Cyber wars are the great equalizer of our time, I have opined in the past. This is one war no side can claim to have supremacy in, not for long anyway. If they can send malware into your system, chances they are also capable of creating defenses against your malware. A source in Shiraz or Belize can do as much harm as a source in Tel Aviv or Boston or Novosibirsk. And the beat goes on, will go on, pending some future international convention by all sides equally to mutually cease and desist.
JOHN BOLTON’S GIFT TO IRAN: THE CHICKENHAWK AND THE CYBER MULLAHS………
A LOSING CYBER BATTLE: DID PUTIN DECLARE WAR ON THE INTERNET?……
FROM NUCLEAR ASSASSINATION TO CYBER ASSASSINATION?………
CYBER JINGOISM: CYBERSECURITY, CYBER WARS, AND THE NEW CYBER POWERS………
CYBER WARS: MALWARE, MAHDI, AND HAIL MARY IN IRAN AND ISRAEL………
ISRAEL AND THE WEST: ONLY ARAB AND MUSLIM HACKING IS TERRORISM, OURS IS KOSHER………
DUQU HITS IRAN: VIRUS DU JOUR BEATS A SHOOTING WAR………
Mohammed Haider Ghuloum
Chickenshit? What took you so long, lame duck?…………..
Ever since Barack Obama became U.S. president Mr. Netanyahu (his groupies in America prefer Bibi!) has been going out of its way to disrespect him, in his own house. Which means disrespecting the office of the president and disrespecting the United States.
There is a pattern: whenever there is a high level American-Israeli meeting or visit, there is an announcement of new settlements in the West Bank or Jerusalem, or the expansion of existing settlements. It is like flicking a middle finger in Mr. Obama’s face even as he provides support to Israel. It is probably not racist, probably not, although he never did it to Bush. Nicolas Sarkozy, who can hardly be called anti-Israel or antisemitic, once dismissed him as a ‘liar’ into an open microphone.
Adding insult to injury, Netanyahu reportedly has had the habit of doing much of his American diplomacy with Congressional and Senate members, mainly Republicans. They would deal, nay connive, directly with a leader of a foreign country to undermine official American foreign policy.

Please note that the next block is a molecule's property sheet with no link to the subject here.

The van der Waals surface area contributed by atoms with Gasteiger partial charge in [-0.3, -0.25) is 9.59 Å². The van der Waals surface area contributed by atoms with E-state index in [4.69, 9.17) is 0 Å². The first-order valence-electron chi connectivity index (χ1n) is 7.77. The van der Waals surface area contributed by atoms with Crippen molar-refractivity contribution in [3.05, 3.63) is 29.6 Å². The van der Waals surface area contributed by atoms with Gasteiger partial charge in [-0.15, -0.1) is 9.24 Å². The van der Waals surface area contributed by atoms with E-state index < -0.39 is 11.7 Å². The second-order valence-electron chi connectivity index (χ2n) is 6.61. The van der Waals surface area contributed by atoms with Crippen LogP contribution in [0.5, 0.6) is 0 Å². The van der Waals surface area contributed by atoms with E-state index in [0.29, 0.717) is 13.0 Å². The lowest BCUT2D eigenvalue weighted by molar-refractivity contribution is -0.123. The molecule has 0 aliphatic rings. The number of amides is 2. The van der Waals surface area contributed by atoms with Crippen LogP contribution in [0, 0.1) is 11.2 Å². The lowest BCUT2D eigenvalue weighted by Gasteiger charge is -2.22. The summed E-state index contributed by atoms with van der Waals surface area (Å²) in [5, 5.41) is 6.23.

Mr. Netanyahu is a petty hack and political hustler, for all this strange mix of American groupies who seem to consider him some kind of Guru Noir. He has managed to patch together a cabinet of the extreme right, with strong support from Jewish Wahhabis and settlers. In other words, he has no other choice if he wants to remain in power.
Chickenshit? Probably yes, almost certainly yes. But it is worth it to him. As someone in the U.S. Congress might say these days: those who are not chickenshit finish last come November. In Israeli power struggles, and every other November in the USA.
Chickenshit? Hell yeah, why not………
A great succinct American term. I have been trying accurate Arabic and Persian and French and German translations for it. Spanish sounds the most plausible and most exotic for now: caca del pollo.
Mohammed Haider Ghuloum
People around here have been calling each other “dude” for years. Apparently its origins go back to men who dressed up fashionably, WTF that meant: perhaps “men in tights“. Now it can mean any schmuck, no matter how he dresses.
Hey, dud. No, dude. Common on, dude. Are you nuts, dude? Who is that dude?
What they don’t know is that calling someone a “dude” in Arabic can be a serious insult. As it should be. In Arabic, “dude” means “worm“, which is a good term to use on “dudes” but only selectively. You know, the things that crawl around, occasionally they can rule whole countries? Yep, that kind of ruling “dude”, dude. The Arab uprisings notwithstanding.
So, a dude in that sense can be either insignificant or significant.
FYI: one worm is “duda or dudah“. But two worms are NOT “dudah, dudah“, not even if you sing them. Seriously, lol.
Mohammed Haider Ghuloum
I saw the following two headlines on Twitter this morning. I believe they were about the same clashes in the multifaceted multipronged civil wars of Yemen:
- Alarabiya (Saudi news and propaganda network) headline: “BREAKING- Dozens killed in clashes between Houthis and tribesmen in Yemen’s Ibb, Al Arabiya correspondent reports”.
- Press TV (Iranian news and propaganda network): “At least 250 people are killed in fighting between Houthis and al-Qaeda-linked militants in Yemen”.
So, one side’s Al-Qaeda is the other side’s tribesmen.